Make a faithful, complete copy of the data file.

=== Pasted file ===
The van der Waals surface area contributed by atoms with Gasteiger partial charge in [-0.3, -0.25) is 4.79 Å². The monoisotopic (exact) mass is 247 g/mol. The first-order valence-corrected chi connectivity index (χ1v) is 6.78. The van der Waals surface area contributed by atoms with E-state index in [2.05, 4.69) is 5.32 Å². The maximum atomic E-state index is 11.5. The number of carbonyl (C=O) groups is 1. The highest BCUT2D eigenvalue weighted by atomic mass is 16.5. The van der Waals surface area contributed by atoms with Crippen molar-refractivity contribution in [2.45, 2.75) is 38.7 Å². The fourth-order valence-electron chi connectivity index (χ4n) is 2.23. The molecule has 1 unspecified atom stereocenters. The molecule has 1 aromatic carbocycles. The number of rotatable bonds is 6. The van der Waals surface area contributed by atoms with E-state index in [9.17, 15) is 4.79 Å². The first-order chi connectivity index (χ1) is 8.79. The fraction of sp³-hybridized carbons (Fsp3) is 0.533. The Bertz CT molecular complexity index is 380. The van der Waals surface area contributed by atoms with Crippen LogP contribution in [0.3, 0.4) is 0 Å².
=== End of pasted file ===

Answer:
The van der Waals surface area contributed by atoms with Gasteiger partial charge in [-0.3, -0.25) is 4.79 Å². The monoisotopic (exact) mass is 247 g/mol. The first-order valence-corrected chi connectivity index (χ1v) is 6.78. The van der Waals surface area contributed by atoms with E-state index in [2.05, 4.69) is 5.32 Å². The maximum atomic E-state index is 11.5. The number of carbonyl (C=O) groups is 1. The highest BCUT2D eigenvalue weighted by atomic mass is 16.5. The van der Waals surface area contributed by atoms with Crippen molar-refractivity contribution in [2.45, 2.75) is 38.7 Å². The fourth-order valence-electron chi connectivity index (χ4n) is 2.23. The molecule has 1 unspecified atom stereocenters. The molecule has 1 aromatic carbocycles. The number of rotatable bonds is 6. The van der Waals surface area contributed by atoms with E-state index in [9.17, 15) is 4.79 Å². The first-order chi connectivity index (χ1) is 8.79. The fraction of sp³-hybridized carbons (Fsp3) is 0.533. The Bertz CT molecular complexity index is 380. The van der Waals surface area contributed by atoms with Crippen LogP contribution in [0.3, 0.4) is 0 Å².